Spatial Structuring: a Public Service Announcement

I'm knee deep in writing an article about an area lesson I taught to rising 4th graders in summer school a couple weeks ago and, as usual, something totally unexpected and profound has emerged as I take a closer look at student work. I wanted to do a quick post today as a shout-out to the importance of spatial structuring for students who are being asked to think about multiplication in terms of arrays and area.

In the lesson, students were given two tasks related to area. The first task was to find different rectangles with an area of 12 square units, where students were given 12 square units to build their rectangles and then asked to draw pictorial representations on a square grid. The second task was to determine the area of a table given only enough square units for two side lengths and to draw a representation of their thinking on a blank sheet of paper (for an amazing read on the power of a blank sheet of paper, check out Tracy Zager's blog). There was a startling correlation between how a student used the square grid to show their rectangles and the way they drew their representation of area on the blank sheet of paper. What do you notice about Student A's work? Student B's?

Student A 
Student B

Here's what I noticed:

  • Student A shaded each of her 12 square units individually in the first task
  • Student A drew each square individually in the second task to show length and width of the table
  • Student B outlined the dimensions of the rectangle she built in the first task and shaded the area within those dimensions
  • Student B used straight lines to structure rows and columns to show total area of the table

These observations have given me a few things to think about. First, Student A's strategy of one-at-a-time shading and structuring of square units suggest to me that she has not made the connection between arrays and area yet. I love this graphic for this idea:

Progression from arrays to area models (Source: Eureka Math)

Content note: when students first start organizing equal groups into arrays, they may count each item or square one-by-one without attending to the rows and columns. With appropriate instruction and experience, they learn to apply the structure of the array to add repeatedly and eventually to multiply rows and columns to find a total number of objects in the array. In 3rd grade, students are introduced to the idea of factors as dimensions of area and products as total area of rectangles and composite figures. Understanding the structure of arrays is foundational for understanding the area model.

I interpret Student A's strategies as evidence that she is thinking about number of squares vs. squares as the unit that makes up a larger figure (squares make up columns/rows, columns/rows make up a rectangle). I observed her using trial and error to build different rectangles with her square units. This almost-4th-grader needs some more experience with tiling and partitioning rectangles into rows and columns before we can expect her to use that structure to represent her work.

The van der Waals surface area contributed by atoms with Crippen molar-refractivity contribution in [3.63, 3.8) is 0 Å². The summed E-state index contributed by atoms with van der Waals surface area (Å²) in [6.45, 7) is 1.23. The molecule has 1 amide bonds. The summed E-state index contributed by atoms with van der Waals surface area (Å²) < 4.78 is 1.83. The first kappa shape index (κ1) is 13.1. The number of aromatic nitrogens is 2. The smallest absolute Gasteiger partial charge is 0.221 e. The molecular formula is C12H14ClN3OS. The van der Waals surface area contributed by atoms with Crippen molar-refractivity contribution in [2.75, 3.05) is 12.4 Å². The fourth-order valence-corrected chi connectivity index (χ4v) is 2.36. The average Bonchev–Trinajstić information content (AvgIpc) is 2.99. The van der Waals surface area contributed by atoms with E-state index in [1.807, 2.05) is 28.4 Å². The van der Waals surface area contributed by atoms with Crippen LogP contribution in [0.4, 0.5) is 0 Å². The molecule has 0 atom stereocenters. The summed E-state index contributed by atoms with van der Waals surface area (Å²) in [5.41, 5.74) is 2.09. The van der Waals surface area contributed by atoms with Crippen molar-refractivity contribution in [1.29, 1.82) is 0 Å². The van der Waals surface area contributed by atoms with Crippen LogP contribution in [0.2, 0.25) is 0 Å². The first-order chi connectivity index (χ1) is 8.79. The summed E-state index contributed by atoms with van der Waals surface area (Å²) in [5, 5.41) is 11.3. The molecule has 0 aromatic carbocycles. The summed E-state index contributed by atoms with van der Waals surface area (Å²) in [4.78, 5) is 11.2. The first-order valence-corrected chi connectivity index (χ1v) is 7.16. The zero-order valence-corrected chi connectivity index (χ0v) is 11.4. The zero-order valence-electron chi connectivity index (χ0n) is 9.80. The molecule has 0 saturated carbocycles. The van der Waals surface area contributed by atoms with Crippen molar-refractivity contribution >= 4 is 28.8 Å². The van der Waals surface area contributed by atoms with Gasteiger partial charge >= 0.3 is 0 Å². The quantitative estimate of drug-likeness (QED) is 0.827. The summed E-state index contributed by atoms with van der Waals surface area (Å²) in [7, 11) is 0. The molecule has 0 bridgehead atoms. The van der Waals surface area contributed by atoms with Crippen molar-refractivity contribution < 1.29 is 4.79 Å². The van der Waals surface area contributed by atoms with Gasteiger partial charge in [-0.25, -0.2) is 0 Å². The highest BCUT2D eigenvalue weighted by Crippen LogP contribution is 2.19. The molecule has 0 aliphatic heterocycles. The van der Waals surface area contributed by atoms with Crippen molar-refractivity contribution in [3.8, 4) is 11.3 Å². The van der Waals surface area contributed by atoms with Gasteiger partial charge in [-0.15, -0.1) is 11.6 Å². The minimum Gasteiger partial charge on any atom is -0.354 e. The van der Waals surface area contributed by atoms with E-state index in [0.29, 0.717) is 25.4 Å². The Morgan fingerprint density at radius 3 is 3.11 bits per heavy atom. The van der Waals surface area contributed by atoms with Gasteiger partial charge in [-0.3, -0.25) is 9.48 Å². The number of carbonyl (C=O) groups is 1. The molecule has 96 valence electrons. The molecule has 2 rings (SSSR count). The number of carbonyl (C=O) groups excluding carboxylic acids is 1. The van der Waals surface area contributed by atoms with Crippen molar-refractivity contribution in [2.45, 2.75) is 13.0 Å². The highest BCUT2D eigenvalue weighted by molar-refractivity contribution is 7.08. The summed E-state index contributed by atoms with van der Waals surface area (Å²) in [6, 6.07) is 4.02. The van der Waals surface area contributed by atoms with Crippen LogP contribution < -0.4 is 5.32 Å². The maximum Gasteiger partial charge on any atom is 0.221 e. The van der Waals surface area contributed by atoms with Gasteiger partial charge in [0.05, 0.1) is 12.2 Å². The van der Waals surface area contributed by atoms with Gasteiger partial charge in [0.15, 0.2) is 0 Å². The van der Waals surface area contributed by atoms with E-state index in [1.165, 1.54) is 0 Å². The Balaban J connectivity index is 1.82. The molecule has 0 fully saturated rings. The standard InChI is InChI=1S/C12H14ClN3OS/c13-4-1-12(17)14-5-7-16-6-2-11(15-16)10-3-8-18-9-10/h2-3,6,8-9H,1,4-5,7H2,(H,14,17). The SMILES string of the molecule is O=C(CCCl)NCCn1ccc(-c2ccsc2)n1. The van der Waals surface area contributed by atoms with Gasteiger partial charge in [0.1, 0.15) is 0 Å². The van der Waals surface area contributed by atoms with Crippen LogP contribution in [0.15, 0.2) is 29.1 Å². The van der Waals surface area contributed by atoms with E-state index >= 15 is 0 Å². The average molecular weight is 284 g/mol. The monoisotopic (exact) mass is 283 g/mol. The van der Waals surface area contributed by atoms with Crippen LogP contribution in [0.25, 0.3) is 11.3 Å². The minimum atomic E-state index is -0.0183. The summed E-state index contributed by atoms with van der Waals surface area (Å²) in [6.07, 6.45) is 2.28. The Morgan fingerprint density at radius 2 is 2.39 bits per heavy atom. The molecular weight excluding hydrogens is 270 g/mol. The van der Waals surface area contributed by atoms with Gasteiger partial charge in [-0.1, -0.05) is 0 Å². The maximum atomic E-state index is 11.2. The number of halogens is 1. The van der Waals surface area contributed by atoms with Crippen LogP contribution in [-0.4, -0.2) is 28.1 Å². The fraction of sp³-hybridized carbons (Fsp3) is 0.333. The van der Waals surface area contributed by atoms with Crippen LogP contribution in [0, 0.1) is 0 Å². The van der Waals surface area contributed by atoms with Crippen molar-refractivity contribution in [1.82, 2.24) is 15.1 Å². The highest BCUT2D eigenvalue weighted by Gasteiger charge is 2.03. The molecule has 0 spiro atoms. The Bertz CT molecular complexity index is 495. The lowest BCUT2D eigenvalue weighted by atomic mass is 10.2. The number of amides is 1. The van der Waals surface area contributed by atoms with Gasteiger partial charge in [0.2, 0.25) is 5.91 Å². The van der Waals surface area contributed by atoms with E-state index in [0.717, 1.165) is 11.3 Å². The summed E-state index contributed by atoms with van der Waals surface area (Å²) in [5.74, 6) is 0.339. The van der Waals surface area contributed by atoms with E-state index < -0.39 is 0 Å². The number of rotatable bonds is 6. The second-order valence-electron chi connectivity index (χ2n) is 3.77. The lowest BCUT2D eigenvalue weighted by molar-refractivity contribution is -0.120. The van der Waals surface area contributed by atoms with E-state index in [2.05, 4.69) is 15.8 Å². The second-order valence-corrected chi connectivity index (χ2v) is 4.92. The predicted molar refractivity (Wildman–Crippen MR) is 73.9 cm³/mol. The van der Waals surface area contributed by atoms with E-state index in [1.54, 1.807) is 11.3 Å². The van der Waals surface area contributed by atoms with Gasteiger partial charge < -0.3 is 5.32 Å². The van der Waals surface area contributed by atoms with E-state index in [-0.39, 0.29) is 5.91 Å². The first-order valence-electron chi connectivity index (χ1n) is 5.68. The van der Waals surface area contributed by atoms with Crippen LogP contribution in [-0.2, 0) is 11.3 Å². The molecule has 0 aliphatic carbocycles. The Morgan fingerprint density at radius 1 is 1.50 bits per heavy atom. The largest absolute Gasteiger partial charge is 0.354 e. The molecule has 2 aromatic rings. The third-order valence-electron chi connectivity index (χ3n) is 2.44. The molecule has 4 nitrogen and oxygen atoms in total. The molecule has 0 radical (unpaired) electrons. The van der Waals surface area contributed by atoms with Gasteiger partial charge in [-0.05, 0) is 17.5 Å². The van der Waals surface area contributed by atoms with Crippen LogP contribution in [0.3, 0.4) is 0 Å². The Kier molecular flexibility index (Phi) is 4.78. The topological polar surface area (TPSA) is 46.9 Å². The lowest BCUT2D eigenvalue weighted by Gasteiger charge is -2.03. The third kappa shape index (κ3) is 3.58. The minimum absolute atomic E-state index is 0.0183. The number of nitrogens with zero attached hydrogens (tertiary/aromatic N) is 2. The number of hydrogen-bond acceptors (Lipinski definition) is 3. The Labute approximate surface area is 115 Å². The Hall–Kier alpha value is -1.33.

Student B seems to have a better spatial structuring foundation. She and her partner approached the first task by thinking about factors of 12 and then building their rectangle from their square units (in fact, they wanted to draw their representation on the grid paper before building it). Understanding that they needed lengths 6 and 2, tracing the outline of the rectangle with these measurements, and then shading the resulting area of 12 suggests these students have had more spatial structuring experience than Student A. In addition, Student B was able to use the row and column structure to show how she calculated the area for the surface of the table in the second task even though she didn't have enough square units to cover the whole thing. Clearly these two students have had very different instructional experiences. 

So why the PSA? According to the K-6 Geometry Progressions, the concept of spatial structuring is foundational for transformational geometry, and development is clearly based on experience. The progressions (especially the 2nd grade section, starting on pg. 10) give some powerful commentary on this idea, and suggest foundational activities like building a floor or wall from blocks, playing battleship, copying and creating designs on grid paper, and designing tessellations to build spatial structuring in our students. I would love to hear some ideas or experiences you've had related to these ideas!